Tagged: Cloud

New Microsoft Cloud Data Center Region Germany available

In this post I like to quickly inform about the availability of a new Microsoft cloud data center region in Germany. I was about to deploy a new cloud-based session border controller (SBC) and saw that the region “Deutschland, Westen-Mitte” is available on Azure.

Source: Screenshot showing the Azure Portal https://portal.azure.com and creation of a template-based Azure resource group

Additional resources

Cloud Storage by 2020

In this post I like to share a nice info graphic from statista which depicts where data is and will be stored.

In 2015 most data was stored locally (66 %) and only around a third (31 %) was in the cloud. The graph shows that, of course, storing data online in the cloud increases. By 2020 more data is stored online in the cloud instead of locally / offline / onpremise.

Source: Statista.com

The author of the statista article also quickly mentioned the pros and cons, he says, that it is more comfortable and faster. Hence, he also says, that it poses risks, e.g. data breaches or leaks can cause high costs for people and companies which are subject to these.

Conclusion, opinion and summary

First of all, I’m a big fan of statista’s info graphics. Nicely illustrated and easy to understand figures.

Based on my personal and professional experience I’d assume that these above figures and trends regarding data storage locations seems to be comprehensible. I guess that cloud service adoption statistics would also draw similar trends.

Addition Resources

Microsoft Build 2019 live stream

For market observers, in this post I want to notify about Microsoft Build 2019. The event takes place in Seattle, WA from May 6th – 8th, 2019. It’s all about development around Microsoft products and services, e.g. containers, artificial intelligence, machine learning, DevOps, IoT and mixed reality.

Conclusion, opinion and summary

At the time I wrote this post there were no details regarding live streams available. Nevertheless, I’m pretty sure there will be a live stream at least for certain sessions available. I guess on the Build 2019 page and Channel 9 you might be able to watch the keynotes and later, after the event you could find recordings of certain sessions there. So, stay tuned for more details on the below pages as the event comes closer.

Additional Resources

Google Cloud Next ’19 recordings

In this post I’d like to point out some Google Cloud Next ’19 recordings which you can watch on YouTube. Their focus are on modern communication and collaboration based on Google services. The links are at the bottom of this post.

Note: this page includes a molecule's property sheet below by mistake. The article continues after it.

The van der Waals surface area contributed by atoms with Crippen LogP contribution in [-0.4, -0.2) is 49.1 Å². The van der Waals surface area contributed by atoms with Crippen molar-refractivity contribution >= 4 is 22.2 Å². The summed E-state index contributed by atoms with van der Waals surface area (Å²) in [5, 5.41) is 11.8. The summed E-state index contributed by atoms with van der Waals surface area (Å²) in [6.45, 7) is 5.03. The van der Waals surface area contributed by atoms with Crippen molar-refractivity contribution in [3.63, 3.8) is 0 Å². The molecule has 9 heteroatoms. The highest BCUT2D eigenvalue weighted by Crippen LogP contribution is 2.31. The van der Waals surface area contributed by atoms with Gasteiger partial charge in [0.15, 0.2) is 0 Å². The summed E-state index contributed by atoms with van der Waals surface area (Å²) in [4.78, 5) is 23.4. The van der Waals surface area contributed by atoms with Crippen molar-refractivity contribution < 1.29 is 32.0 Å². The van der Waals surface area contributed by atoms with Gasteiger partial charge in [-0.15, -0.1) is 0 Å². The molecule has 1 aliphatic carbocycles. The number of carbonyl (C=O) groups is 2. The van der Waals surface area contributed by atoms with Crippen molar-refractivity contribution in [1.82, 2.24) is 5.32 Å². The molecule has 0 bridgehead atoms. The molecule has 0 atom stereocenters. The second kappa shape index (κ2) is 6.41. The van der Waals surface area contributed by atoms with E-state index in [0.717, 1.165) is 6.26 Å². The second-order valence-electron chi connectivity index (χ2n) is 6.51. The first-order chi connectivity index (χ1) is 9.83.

Conclusion, opinion and summary

I watched some bits of the event to get some insights on what’s Google offering regarding modern collaboration and communication services. I saw some common, innovative as well as different (implemented/looking) features and services. From my point of view, although otherwise mentioned by the speakers of the sessions, to me the services deliver just some certain service building block for an enterprise grade IT service infrastructure. You need to take a close look at several aspects to find out if the provided services are right for your company. But that’s what you need to do for all services and things before you start rolling out anything.

To me, it was interesting to watch what and how certain modern collaboration capabilities are offered by Google. Also remarkable that Google partners with Cisco to enrich their, both, communication and collaboration portfolio and feature set. Finally, I’m looking forward to read news from Gartner regarding cloud-based unified communication (for 2019) and which player is categorized as a leader (for 2019).

Additional Resources

Google Cloud Next ’19 live stream

For market observers, in this post I want to notify about Google Cloud Next. The event begins at April 9th, 2019 in San Francisco. However, you can watch it online at April 9th, 19:00 h (CET) on YouTube. The event is about news all around Google’s cloud services. There are “special” tracks you can stream which are regarding communication and collaboration services with the G Suite. I added the links to these communication and collaboration sessions at the bottom of this post.

Conclusion, opinion and summary

Why do I share this? In my opinion it’s important to observe the communication and collaboration market and always stay up-to-date. To know (different) communication and collaboration services’ capabilities helps in discussions regarding pros and cons plus adds more value to advisory services. 

Additional Resources

Exchange Online Unified Messaging is transitioned to Cloud Voicemail